The first cohort of the Bachelor of Performing Arts Degree program graduated Monday at Capilano University. Offered jointly by Douglas College, Capilano, Langara and Vancouver Community College, the BPA is a nine-month degree-completion program for fourth-year students. The program was designed for students and working professionals with a significant background in dance, music, film arts, stagecraft, theatre, arts and entertainment management, musical theatre or digital media, and focuses on collaboration, entrepreneurship and creative development. 

Read more about the program in a story by the North Shore News, or visit our website.
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Wednesday, June 5, 2013

Douglas College awards highest honour to Peter Legge

Douglas College will award business and community leader Peter Legge with the College’s highest distinction today – Honorary Fellowship.

Legge is CEO of Canada Wide Media, Western Canada’s biggest independent publishing company. He is an honorary member of the Douglas College Foundation Board, a donor to the college and has lent his name, expertise and influence to the Peter Legge International Institute for Sales Excellence at Douglas College.

“To receive the highest recognition from a much respected college that has two campuses – one in the town I was raised in, and the second, in the community I live in – is an absolutely huge honour,” Legge says. “I am humbled by this recognition.”

Legge has raised millions of dollars for a variety of community causes, particularly through his work with Variety – The Children’s Charity. He has been a director of the Variety Club Telethon for 20 years and co-host for 35 years. He is also Variety’s International Vice-President.

“My father once told me to give back to the community infinitely more than you take out,” Legge says. “This could be your time, talent and sometimes your money. Personally, I can raise more money than I could ever possibly give.”

As an inspirational speaker, Legge is renowned in North America and is the only Canadian in the prestigious Speakers Roundtable. He has won numerous awards for his inspirational and motivational talks.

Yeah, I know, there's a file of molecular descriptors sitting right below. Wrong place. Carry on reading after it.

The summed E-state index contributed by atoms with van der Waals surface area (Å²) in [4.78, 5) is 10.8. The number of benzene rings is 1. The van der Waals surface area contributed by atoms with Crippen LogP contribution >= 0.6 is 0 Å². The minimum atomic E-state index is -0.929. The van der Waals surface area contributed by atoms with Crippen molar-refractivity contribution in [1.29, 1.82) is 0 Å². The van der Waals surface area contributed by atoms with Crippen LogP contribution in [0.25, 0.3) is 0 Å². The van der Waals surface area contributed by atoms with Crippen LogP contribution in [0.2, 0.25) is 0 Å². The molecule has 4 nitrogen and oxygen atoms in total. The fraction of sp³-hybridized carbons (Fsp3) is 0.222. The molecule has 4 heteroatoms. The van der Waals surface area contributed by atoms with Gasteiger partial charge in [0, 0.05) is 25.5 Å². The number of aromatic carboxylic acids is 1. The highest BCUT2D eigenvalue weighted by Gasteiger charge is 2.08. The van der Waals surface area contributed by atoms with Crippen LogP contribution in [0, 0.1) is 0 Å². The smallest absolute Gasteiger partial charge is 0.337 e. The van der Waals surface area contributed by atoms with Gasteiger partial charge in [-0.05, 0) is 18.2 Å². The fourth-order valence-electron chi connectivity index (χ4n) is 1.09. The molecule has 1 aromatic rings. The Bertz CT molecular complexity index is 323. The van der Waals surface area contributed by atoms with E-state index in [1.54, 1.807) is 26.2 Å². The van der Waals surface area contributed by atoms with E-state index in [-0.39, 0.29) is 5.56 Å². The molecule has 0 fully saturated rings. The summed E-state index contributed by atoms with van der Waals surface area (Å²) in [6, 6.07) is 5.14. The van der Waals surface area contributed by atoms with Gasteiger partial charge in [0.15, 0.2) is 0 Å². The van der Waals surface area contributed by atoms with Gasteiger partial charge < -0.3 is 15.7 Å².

“Mr. Legge is a warm, engaging family man who believes strongly in mentoring and supporting youth, particularly through education,” says Scott McAlpine, President of Douglas College. “He inspires people to hone their unique talents and do what they love.”

“Mr. Legge is a natural fit for Honorary Fellow,” says Paul Wates, Chair of the Douglas College Board. “He is a highly successful businessman who believes in helping others and giving back to his community. He is someone we can all look up to.”

Legge accepts his award today during a summer graduation ceremony at the New Westminster Campus.

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Tuesday, June 4, 2013

Frank Giustra honoured as Distinguished Alumnus by Douglas College

Douglas College will honour entrepreneur philanthropist Frank Giustra tomorrow as one of the College’s most distinguished alumni.

Giustra graduated from Douglas College in 1979. He began at Douglas in the Music program before switching to business and finance. He has since become a successful stockbroker, mining financier and Founder of Lions Gate Entertainment. Currently, Giustra is President and CEO of Fiore Financial Corporation.

Giustra says receiving the award was a bit of a surprise.

“It’s probably the last thing I would have expected, but I’m honoured,” he says. “I certainly couldn’t have imagined this back when I graduated.”

A prominent philanthropist, Giustra donates a substantial percentage of his profits to charity. As Founder and Chair of the Clinton Giustra Enterprise Partnership, he works with former U.S. president Bill Clinton to create social and economic programs to combat poverty in developing countries.

“That’s been my biggest project and will continue to be,” Mr. Giustra says. “It’s the one that defines my greatest passion.”

Closer to home, Giustra is the Director of Streetohome Foundation, whose mission is to end homelessness in Vancouver by providing secure, affordable housing to chronically homeless people. He also mentors disadvantaged kids through a group called The Boys Club.

“Few people in the world could be said to better reflect our college motto, ‘Do what you love. Be good at it,’ more than Frank Giustra,” says Scott McAlpine, President of Douglas College. “Mr. Giustra has embraced this philosophy his whole life and he has truly embodied the spirit of Douglas.”

Giustra says the recipe for a successful and happy life contains two ingredients: passion and conviction.

“I think Steve Jobs said it best in his commencement speech at Stanford some years ago, when he talked about finding the passion in your life,” Giustra says. “He said never stop looking until you find the thing you are passionate about. And follow it through.”

Giustra also says he has no regrets about any of the decisions he’s made throughout his career – good or bad.

“I look at my life today, at this very moment in time, and I ask myself a question: Am I at peace with where I am right now? And the answer is yes. It means everything I’ve done that’s led me to this point has been the right move – including the mistakes.”

Giustra’s schedule did not permit him to be present at tomorrow’s graduation ceremony. However, he was able to provide a video address to students. Check it out on the Douglas College YouTube channel.